There was 4745 miles between the two of us when I sat down to get ready to speak with somebody who has worked with many of the biggest names in music. I was in London whilst he, Larry Griffin Jr, Symbolyc One, S1, was in Dallas. Both of us in our respective living rooms; two rooms that I imagine are very, very different in size. Even though our living rooms, and probably our lives, are completely different, as we began talking, there was one clear similarity. A love of music.
Throughout our 37 minute conversation, we discuss how his upbringing channelled his love for music, his personal experiences from working with Kanye West and Beyoncé, the importance, or lack thereof, of the Grammys, and if there are any names he wants to add to his roster of legendary artists he has worked with.
SO, WE KNOW THAT YOU CAME ONTO THE SCENE AS PART OF STRANGE FRUIT PROJECT, NAMED AFTER BILLIE HOLIDAY. WHY DID YOU GUYS CHOOSE THAT NAME? DID YOU LIKE THE WAY IT SOUNDED OR IS THERE A DEEPER MEANING?
It was kind of both reasons actually. We wanted a name that made a statement so we used that name to represent the struggle that we had as artists and as people.
WHO WERE SOME OF THE FIRST ARTISTS YOU REMEMBER LISTENING TO WHEN YOU FELL IN LOVE WITH MUSIC?
I grew up listening to a lot of 70’s music like Marvin Gaye, Billie Holiday and Earth Wind and Fire. They all had messages and substance within their music. My parents would be playing them and then give me an old record. Music was uplifting, but also manipulative, with how it can make you feel a certain way.
AROUND WHAT AGE DID YOU LEARN THAT MUSIC WAS YOUR CALLING? DID YOU EVER HAVE A BACKUP PLAN IN CASE MUSIC DIDN’T WORK?
Growing up I was always intrigued by music. But, it wasn’t until I graduated from high school, or my senior year, that me and my cousin created the Strange Fruit Project. It was at this point that I said music was going to be my life. Before that, I wanted to be a physical therapist. I never had a backup plan though. I worked jobs, everything from retail to restaurants to mailrooms. Just to pay bills and get studio time. These jobs taught me I wanted to do music more than anything.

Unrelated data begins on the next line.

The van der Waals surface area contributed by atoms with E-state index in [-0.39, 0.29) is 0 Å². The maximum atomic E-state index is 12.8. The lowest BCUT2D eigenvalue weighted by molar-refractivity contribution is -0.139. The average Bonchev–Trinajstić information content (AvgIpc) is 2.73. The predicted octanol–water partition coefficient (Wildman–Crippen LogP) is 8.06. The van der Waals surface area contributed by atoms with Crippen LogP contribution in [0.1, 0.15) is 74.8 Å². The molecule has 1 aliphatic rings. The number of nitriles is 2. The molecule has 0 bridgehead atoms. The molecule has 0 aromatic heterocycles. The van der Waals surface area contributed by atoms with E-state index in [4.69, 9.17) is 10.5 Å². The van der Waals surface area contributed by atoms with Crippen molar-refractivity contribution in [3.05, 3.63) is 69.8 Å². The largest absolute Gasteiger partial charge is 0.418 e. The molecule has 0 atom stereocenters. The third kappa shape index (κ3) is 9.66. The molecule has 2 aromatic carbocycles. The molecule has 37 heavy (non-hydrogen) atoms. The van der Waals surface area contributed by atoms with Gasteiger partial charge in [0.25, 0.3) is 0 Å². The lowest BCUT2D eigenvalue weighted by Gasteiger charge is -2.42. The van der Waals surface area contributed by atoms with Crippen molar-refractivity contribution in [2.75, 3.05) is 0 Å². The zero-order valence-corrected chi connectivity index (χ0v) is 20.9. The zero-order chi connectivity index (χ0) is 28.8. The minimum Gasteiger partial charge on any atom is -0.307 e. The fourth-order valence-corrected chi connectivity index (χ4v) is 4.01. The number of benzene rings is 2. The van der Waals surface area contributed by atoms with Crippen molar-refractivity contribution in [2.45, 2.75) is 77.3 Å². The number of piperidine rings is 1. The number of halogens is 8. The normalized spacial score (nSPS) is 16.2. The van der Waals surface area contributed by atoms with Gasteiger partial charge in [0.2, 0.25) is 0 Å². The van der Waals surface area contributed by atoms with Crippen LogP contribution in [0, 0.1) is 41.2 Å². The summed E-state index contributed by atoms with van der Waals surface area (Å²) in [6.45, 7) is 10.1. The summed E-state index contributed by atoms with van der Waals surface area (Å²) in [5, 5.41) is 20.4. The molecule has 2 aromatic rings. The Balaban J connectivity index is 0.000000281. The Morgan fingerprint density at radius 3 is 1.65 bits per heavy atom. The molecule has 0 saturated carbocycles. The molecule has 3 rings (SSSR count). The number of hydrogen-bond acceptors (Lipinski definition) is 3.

FOR 8 YEARS, YOU WERE MOSTLY WORKING ON SOLO OR STRANGE FRUIT PROJECT ALBUMS. THEN ALL OF A SUDDEN, HERE YOU ARE CREDITED AS PRODUCING ONE OF THE SINGLES ON WHAT IS CONSIDERED ONE OF THE BEST ALBUMS OF THE PAST 15-20 YEARS. SIMPLY PUT, HOW DID PRODUCING ‘POWER’ FOR KANYE WEST COME AROUND?
It was a process by which one step lead to another. Strange Fruit was my foundation, and I was getting better and better at what I do. The underground success of Strange Fruit led me to Ghostface Killah, and that led me to Rhymefest to work on his album. Rhymefest played my beats for Kanye one time, and Kanye was like “Yo who is this. I need this”. Next thing you know, I’m on a plane to Hawaii. The whole flight I was wondering ‘man, what the hell is going on?!’. My brain was on 200 the entire time.
WERE YOU IN THE STUDIO WITH HIM WHILE THE BEAT WAS BEING CREATED?
The beat for ‘Power’ was actually played for Kanye by Rhymefest. He had already recorded some vocals by the time I got there. Completely different to what came out though. That was the original demo version.
OF COURSE, ON SNL, HE PERFORMED THE SONG WITH A COMPLETELY DIFFERENT VERSE. DOES HE DO THIS WITH A LOT OF HIS MUSIC, IN YOUR EXPERIENCE?
All the time. There are tons of verses that didn’t make it. For ‘Power’, there’s 8 or 9 versions of the song itself. Kanye works in phases and stages; “I want it like this. No, I want it like this”. He works like that. People are always coming in to contribute. You never know what’s going to make the final cut. He fine tunes and picks the best.
WHAT WAS THE VIBE LIKE WORKING WITH KANYE? PUBLIC IMAGE AND THE MEDIA MAKE 2010 KANYE AND TODAY’S KANYE SEEM SO DIFFERENT. FROM SOMEONE WHO KNOWS AND WORKED WITH HIM PERSONALLY, HAS HE CHANGED?